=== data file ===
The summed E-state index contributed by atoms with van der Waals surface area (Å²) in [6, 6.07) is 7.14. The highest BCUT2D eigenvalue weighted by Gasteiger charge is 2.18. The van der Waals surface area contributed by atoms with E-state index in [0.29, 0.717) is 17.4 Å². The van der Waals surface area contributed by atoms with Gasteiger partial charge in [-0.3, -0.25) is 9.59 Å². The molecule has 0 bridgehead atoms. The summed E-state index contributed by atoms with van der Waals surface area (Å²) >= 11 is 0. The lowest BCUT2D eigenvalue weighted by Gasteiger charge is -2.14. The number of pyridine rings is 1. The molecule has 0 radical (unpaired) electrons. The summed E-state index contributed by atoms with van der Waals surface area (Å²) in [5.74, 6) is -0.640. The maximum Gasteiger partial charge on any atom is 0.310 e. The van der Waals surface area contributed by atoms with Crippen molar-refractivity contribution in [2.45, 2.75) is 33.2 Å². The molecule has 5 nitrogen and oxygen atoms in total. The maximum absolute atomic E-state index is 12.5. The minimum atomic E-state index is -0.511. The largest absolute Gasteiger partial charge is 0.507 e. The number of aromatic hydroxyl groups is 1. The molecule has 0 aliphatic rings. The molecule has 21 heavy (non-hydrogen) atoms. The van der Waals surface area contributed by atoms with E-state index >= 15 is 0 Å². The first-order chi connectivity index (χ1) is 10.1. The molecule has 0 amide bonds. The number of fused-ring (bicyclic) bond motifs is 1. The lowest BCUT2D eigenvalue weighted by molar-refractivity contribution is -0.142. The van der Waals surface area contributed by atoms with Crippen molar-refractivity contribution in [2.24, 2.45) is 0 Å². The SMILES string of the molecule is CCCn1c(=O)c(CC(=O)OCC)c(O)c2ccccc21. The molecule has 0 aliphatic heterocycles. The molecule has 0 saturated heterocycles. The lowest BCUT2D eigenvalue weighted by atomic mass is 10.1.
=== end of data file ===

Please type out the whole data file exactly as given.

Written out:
The summed E-state index contributed by atoms with van der Waals surface area (Å²) in [6, 6.07) is 7.14. The highest BCUT2D eigenvalue weighted by Gasteiger charge is 2.18. The van der Waals surface area contributed by atoms with E-state index in [0.29, 0.717) is 17.4 Å². The van der Waals surface area contributed by atoms with Gasteiger partial charge in [-0.3, -0.25) is 9.59 Å². The molecule has 0 bridgehead atoms. The summed E-state index contributed by atoms with van der Waals surface area (Å²) >= 11 is 0. The lowest BCUT2D eigenvalue weighted by Gasteiger charge is -2.14. The number of pyridine rings is 1. The molecule has 0 radical (unpaired) electrons. The summed E-state index contributed by atoms with van der Waals surface area (Å²) in [5.74, 6) is -0.640. The maximum Gasteiger partial charge on any atom is 0.310 e. The van der Waals surface area contributed by atoms with Crippen molar-refractivity contribution in [2.45, 2.75) is 33.2 Å². The molecule has 5 nitrogen and oxygen atoms in total. The maximum absolute atomic E-state index is 12.5. The minimum atomic E-state index is -0.511. The largest absolute Gasteiger partial charge is 0.507 e. The number of aromatic hydroxyl groups is 1. The molecule has 0 aliphatic rings. The molecule has 21 heavy (non-hydrogen) atoms. The van der Waals surface area contributed by atoms with E-state index >= 15 is 0 Å². The first-order chi connectivity index (χ1) is 10.1. The molecule has 0 amide bonds. The number of fused-ring (bicyclic) bond motifs is 1. The lowest BCUT2D eigenvalue weighted by molar-refractivity contribution is -0.142. The van der Waals surface area contributed by atoms with Crippen molar-refractivity contribution in [2.24, 2.45) is 0 Å². The SMILES string of the molecule is CCCn1c(=O)c(CC(=O)OCC)c(O)c2ccccc21. The molecule has 0 aliphatic heterocycles. The molecule has 0 saturated heterocycles. The lowest BCUT2D eigenvalue weighted by atomic mass is 10.1.